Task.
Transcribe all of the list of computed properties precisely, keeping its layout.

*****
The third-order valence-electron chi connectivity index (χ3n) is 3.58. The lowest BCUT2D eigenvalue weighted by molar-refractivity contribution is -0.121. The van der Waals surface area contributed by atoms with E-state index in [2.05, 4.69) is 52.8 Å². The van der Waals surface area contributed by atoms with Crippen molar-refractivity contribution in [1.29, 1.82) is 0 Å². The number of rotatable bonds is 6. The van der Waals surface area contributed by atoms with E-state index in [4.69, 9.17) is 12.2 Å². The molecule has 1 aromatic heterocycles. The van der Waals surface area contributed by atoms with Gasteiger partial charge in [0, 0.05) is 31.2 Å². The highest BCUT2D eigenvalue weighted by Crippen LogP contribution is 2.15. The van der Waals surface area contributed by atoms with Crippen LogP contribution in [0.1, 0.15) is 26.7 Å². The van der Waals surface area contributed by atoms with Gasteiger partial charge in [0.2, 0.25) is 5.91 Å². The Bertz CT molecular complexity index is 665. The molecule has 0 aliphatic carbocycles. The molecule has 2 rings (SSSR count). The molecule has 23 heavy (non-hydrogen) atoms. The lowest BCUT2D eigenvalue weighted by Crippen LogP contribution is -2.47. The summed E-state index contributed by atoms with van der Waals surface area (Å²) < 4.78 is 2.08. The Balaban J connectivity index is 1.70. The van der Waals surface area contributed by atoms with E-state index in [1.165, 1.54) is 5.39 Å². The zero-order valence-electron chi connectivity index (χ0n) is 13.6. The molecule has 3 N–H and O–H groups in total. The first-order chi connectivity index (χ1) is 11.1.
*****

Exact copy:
The third-order valence-electron chi connectivity index (χ3n) is 3.58. The lowest BCUT2D eigenvalue weighted by molar-refractivity contribution is -0.121. The van der Waals surface area contributed by atoms with E-state index in [2.05, 4.69) is 52.8 Å². The van der Waals surface area contributed by atoms with Crippen molar-refractivity contribution in [1.29, 1.82) is 0 Å². The number of rotatable bonds is 6. The van der Waals surface area contributed by atoms with E-state index in [4.69, 9.17) is 12.2 Å². The molecule has 1 aromatic heterocycles. The van der Waals surface area contributed by atoms with Gasteiger partial charge in [0, 0.05) is 31.2 Å². The highest BCUT2D eigenvalue weighted by Crippen LogP contribution is 2.15. The van der Waals surface area contributed by atoms with Crippen LogP contribution in [0.1, 0.15) is 26.7 Å². The van der Waals surface area contributed by atoms with Gasteiger partial charge in [0.2, 0.25) is 5.91 Å². The Bertz CT molecular complexity index is 665. The molecule has 0 aliphatic carbocycles. The molecule has 2 rings (SSSR count). The molecule has 23 heavy (non-hydrogen) atoms. The lowest BCUT2D eigenvalue weighted by Crippen LogP contribution is -2.47. The summed E-state index contributed by atoms with van der Waals surface area (Å²) < 4.78 is 2.08. The Balaban J connectivity index is 1.70. The van der Waals surface area contributed by atoms with E-state index in [1.165, 1.54) is 5.39 Å². The zero-order valence-electron chi connectivity index (χ0n) is 13.6. The molecule has 3 N–H and O–H groups in total. The first-order chi connectivity index (χ1) is 11.1.